About an hour and a half into the hunt I had my first point, or should I say dual points. Grady was 250 yards to my left and Jake was 47 yards to my right. No brainer here. Jake's point was flawless as I walked in front and busted the covey. After the shot Grady was there before Jake had retrieved the bird to me. I don't know what happened on his point but he wasn't about to miss out on action. Bird in the vest we moved on.

The rest of the day went about the same. We had some more blunders along with some great dog work. At times, when I could see the dogs, I stopped to rest and just enjoyed watching the dogs cover the ground. Taking the weight off my leg and back was welcomed. It was amazing to watch them work the area in their different ways. Grady going 100 miles an hour and Jake methodically using his nose. Watching them I really got an appreciation of what they do for me. 

Later on I heard Grady wildly yipping and suddenly a large covey of chukars dove over my head with Grady not too far behind. I didn't know why the yipping and chase but figured that maybe someday when I could actually see the action I can correct it. We had plenty more blunders, some I can understand, and also more good dog work. It ended up being one of those good days in spite of me limping around and the dogs doing some bird chasing. I'd say if someone was watching from the distance and saw my boys chasing birds they might think I had some pretty wild dogs and at times they might be right. But they would have to see the many points in between those wild moments to really appreciate how special they are. They know how to find birds and many times hold them so that even a crippled old man can get some action. That's pretty darn special.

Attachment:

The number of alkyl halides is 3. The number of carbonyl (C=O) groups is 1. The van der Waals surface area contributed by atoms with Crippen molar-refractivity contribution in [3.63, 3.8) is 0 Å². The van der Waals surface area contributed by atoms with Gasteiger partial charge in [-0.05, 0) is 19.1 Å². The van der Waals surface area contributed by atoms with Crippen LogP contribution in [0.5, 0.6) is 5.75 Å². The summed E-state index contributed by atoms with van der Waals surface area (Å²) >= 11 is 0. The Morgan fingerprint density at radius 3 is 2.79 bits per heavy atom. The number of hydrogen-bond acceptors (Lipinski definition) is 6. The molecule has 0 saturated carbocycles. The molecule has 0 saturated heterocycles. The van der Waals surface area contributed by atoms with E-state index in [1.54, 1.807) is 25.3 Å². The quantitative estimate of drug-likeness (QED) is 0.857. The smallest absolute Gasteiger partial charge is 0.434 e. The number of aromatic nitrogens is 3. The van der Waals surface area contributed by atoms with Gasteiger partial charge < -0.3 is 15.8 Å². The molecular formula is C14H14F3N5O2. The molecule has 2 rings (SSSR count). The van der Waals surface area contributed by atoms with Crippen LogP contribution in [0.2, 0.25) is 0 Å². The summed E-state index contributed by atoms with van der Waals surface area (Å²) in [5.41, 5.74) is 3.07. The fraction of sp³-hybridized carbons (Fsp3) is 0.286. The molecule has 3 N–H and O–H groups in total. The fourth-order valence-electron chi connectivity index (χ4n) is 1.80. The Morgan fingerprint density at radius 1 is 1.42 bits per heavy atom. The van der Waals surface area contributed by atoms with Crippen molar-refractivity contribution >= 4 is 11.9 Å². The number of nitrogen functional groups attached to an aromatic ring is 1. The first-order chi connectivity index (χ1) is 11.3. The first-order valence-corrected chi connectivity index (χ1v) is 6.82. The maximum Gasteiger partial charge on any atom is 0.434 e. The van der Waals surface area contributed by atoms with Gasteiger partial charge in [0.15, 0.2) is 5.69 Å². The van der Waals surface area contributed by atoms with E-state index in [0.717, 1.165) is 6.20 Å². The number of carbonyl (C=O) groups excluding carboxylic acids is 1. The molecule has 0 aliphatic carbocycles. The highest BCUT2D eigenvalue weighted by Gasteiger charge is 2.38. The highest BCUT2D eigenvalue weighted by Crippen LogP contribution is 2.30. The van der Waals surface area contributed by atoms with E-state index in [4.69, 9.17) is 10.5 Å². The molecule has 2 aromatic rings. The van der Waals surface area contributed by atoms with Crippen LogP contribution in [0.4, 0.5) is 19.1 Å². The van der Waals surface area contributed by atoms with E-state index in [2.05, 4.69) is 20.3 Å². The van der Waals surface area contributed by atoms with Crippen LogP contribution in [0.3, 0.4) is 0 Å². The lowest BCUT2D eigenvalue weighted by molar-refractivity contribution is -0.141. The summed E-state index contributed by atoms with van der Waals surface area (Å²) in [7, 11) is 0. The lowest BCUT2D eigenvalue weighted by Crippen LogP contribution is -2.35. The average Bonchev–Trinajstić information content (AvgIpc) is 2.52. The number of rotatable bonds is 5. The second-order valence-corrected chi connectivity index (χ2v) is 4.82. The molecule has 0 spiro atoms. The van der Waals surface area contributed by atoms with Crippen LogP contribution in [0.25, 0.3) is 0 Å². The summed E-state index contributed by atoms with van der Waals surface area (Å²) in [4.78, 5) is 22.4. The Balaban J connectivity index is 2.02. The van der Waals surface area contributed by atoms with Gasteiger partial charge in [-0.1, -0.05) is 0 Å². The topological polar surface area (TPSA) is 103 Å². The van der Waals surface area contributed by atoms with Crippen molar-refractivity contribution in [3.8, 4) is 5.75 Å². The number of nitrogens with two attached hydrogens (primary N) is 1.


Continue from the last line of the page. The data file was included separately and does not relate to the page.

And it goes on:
A side note back to the last post and old pictures. This ram was obvious hard asleep on this hunt. Tucker and I were chukar hunting when we got about twenty yards from him and he jumped up. He seemed startled before he quickly disappeared.


Unknown said...
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Anonymous said...

Sorry Larry that recovery is coming slow for you but I do admire that you get those dogs out. Guess we will have to find flatter ground for awhile. Hey, I can drive you to the top and you can work down hill. Let me know if I can help. Take care of yourself,see you when you come through this big town.
Alan,Gracie, and Piper

Pat, Marcus & Alexis said...

I'm sorry to learn your recovery isn't going as well as hoped, and I'm very sorry about the back surgery.

I'm not facing anything like you, but after years of living as close to being a subsistence hunter as my wife will allow, I'm finding that this year. . . 2020 you know, has me so worn out that some weekend mornings I'm at the "maybe I'll just stay home". But then what would the dog do? He's waited all week.